Seminars at the Faculty of Informatics

Mr. Lasaro Camargos, Tuesday 29 April 2008 at 15:00, Auditorium


The Defense Committee:

  • Prof. Fernando Pedone, USI Università della Svizzera italiana, Switzerland (research advisor)
  • Prof. Christof Fetzer, Technische Universitat Dresden, Germany (external member)
  • Prof. Rodrigo Rodrigues, Max Plank Institute for Software Systems, Germany, (external member)
  • Prof. Walter Binder, USI Università della Svizzera italiana, Switzerland (internal member)
  • Prof. Antonio Carzaniga, USI Università della Svizzera italiana, Switzerland (internal member)



Agreement problems are a common abstraction in distributed systems. 

They appear when the components of the system must concur on reconfigurations, changes of state, or in lines of action in general. 

Examples of agreement problems are Consensus, Atomic Commitment, and Atomic Broadcast. In this thesis we investigate these abstractions in the context of the environment in which they will run and the applications that they will serve; in general, we consider the asynchronous crash-recovery model. The goal is to devise protocols that explore the contextual information to deliver improved availability. The correctness of our protocols holds even when the extra assumptions do not.


In the first part of this thesis we explore the following property: 

messages broadcast in small networks tend to be delivered in order and reliably.

We make three contributions in this part. The first contribution is to turn known Consensus algorithms that harness this ordering property to reach agreement in the crash-stop model into practical protocols. That is, protocols that tolerate message losses and recovery after crashes, efficiently. Our protocols ensure progress even in the presence failures, if spontaneous ordering holds frequently. In the absence of spontaneous ordering, some other assumption is required to cope with failures. The second contribution of this thesis is to generalize one of our crash-recovery consensus protocols as a "multicoordinated'' mode of a hybrid Consensus protocol, that may use spontaneous ordering or failure detection to progress. Compared to other protocols, ours provide improved availability with no price in resilience. The third contribution is to employ this new mode to solve the Generalized Consensus, a problem that generalizes a series of other agreement problems and, hence, is of much practical interest. Moreover, we considered several aspects of solving this problem in practice, which had not been considered before. As a result, our Generalized Consensus protocol features graceful degradation, load balancing, and is parsimonious in accessing stable storage.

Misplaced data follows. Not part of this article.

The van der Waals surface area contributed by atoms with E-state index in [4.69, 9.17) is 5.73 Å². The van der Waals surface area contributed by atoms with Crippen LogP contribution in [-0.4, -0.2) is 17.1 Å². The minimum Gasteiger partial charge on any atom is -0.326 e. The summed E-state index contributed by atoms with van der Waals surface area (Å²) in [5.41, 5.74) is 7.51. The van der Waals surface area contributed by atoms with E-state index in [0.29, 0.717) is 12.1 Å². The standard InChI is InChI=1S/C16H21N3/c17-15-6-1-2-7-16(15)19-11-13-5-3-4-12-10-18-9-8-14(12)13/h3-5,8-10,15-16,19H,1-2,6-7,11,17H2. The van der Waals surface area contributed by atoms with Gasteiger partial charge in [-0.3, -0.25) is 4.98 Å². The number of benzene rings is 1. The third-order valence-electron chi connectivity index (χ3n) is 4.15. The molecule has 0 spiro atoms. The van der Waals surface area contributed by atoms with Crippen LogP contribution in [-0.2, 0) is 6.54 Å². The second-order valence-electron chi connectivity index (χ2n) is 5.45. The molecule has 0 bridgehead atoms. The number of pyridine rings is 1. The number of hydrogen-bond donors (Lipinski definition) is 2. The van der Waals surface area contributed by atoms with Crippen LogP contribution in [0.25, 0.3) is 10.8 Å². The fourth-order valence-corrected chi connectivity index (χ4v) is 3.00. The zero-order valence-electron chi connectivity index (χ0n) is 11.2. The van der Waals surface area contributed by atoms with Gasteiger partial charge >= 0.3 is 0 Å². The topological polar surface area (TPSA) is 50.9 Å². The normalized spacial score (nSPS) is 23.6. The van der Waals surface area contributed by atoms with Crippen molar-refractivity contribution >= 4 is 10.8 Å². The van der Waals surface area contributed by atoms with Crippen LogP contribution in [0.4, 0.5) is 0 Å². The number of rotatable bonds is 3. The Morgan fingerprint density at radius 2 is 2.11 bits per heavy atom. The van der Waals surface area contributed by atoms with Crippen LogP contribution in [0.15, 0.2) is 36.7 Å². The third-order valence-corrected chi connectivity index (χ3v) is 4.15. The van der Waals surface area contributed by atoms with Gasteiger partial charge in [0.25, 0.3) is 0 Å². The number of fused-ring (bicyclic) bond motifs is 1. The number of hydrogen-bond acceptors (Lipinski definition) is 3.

In the second part of this thesis we have considered agreement problems in wide area networks organized hierarchically. More specifically, we considered a topology that is commonplace in the data centers of large corporations: groups of nodes, with large-bandwidth low-latency links connecting the nodes in the same group, and slow and limited links connecting nodes in different groups. In such environments, latency is clearly a major concern and reconfiguration procedures that render the agreement protocol momentarily unavailable must be avoided as much as possible. Our contribution here is in avoiding reconfigurations and improving the availability of a collision fast agreement protocol. That is, a protocol that can reach agreement in two intergroup communication steps, irrespectively to concurrent proposals. Besides the use of a multicoordinated approach, we employed multicast primitives and consensus to restrict some reconfigurations to within groups, where they are less expensive.


In the last part of this thesis we study the problem of terminating distributed transactions. The problem consists of enforcing agreement among the parties on whether to commit or rollback the transaction and ensuring the durability of committed transactions. Our contribution in this topic is an abstract log service that detaches the termination problem from the processes actually performing the transactions. The service works as a black box and abstracts its implementation details from the application utilizing it. Moreover, it allows slow and failed resource managers be re-started on different hosts without relying on the stable storage of the previous host. We provide two implementations of the service, which we evaluated experimentally.